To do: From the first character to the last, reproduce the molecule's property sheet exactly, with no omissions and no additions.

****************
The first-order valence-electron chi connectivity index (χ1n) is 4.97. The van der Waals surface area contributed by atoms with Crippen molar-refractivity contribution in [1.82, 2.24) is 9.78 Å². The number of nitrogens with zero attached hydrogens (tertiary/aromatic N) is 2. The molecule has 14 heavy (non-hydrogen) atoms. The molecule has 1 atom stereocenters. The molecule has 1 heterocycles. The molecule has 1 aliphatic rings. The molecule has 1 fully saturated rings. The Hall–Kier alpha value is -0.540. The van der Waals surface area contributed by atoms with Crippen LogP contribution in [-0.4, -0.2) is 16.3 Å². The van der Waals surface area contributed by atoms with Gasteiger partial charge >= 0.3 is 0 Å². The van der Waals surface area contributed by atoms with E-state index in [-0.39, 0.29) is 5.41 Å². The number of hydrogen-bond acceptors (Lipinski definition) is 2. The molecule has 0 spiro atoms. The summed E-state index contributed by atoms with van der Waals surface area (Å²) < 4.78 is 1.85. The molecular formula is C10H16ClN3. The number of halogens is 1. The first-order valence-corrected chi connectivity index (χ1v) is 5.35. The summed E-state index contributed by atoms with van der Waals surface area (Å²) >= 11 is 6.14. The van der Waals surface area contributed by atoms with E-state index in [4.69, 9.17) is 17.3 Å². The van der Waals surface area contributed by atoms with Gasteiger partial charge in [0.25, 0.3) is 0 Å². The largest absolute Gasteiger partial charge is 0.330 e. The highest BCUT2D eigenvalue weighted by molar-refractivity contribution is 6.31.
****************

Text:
The first-order valence-electron chi connectivity index (χ1n) is 4.97. The van der Waals surface area contributed by atoms with Crippen molar-refractivity contribution in [1.82, 2.24) is 9.78 Å². The number of nitrogens with zero attached hydrogens (tertiary/aromatic N) is 2. The molecule has 14 heavy (non-hydrogen) atoms. The molecule has 1 atom stereocenters. The molecule has 1 heterocycles. The molecule has 1 aliphatic rings. The molecule has 1 fully saturated rings. The Hall–Kier alpha value is -0.540. The van der Waals surface area contributed by atoms with Crippen LogP contribution in [-0.4, -0.2) is 16.3 Å². The van der Waals surface area contributed by atoms with Gasteiger partial charge >= 0.3 is 0 Å². The van der Waals surface area contributed by atoms with E-state index in [-0.39, 0.29) is 5.41 Å². The number of hydrogen-bond acceptors (Lipinski definition) is 2. The molecule has 0 spiro atoms. The summed E-state index contributed by atoms with van der Waals surface area (Å²) < 4.78 is 1.85. The molecular formula is C10H16ClN3. The number of halogens is 1. The first-order valence-corrected chi connectivity index (χ1v) is 5.35. The summed E-state index contributed by atoms with van der Waals surface area (Å²) >= 11 is 6.14. The van der Waals surface area contributed by atoms with E-state index in [4.69, 9.17) is 17.3 Å². The van der Waals surface area contributed by atoms with Gasteiger partial charge in [0.25, 0.3) is 0 Å². The largest absolute Gasteiger partial charge is 0.330 e. The highest BCUT2D eigenvalue weighted by molar-refractivity contribution is 6.31.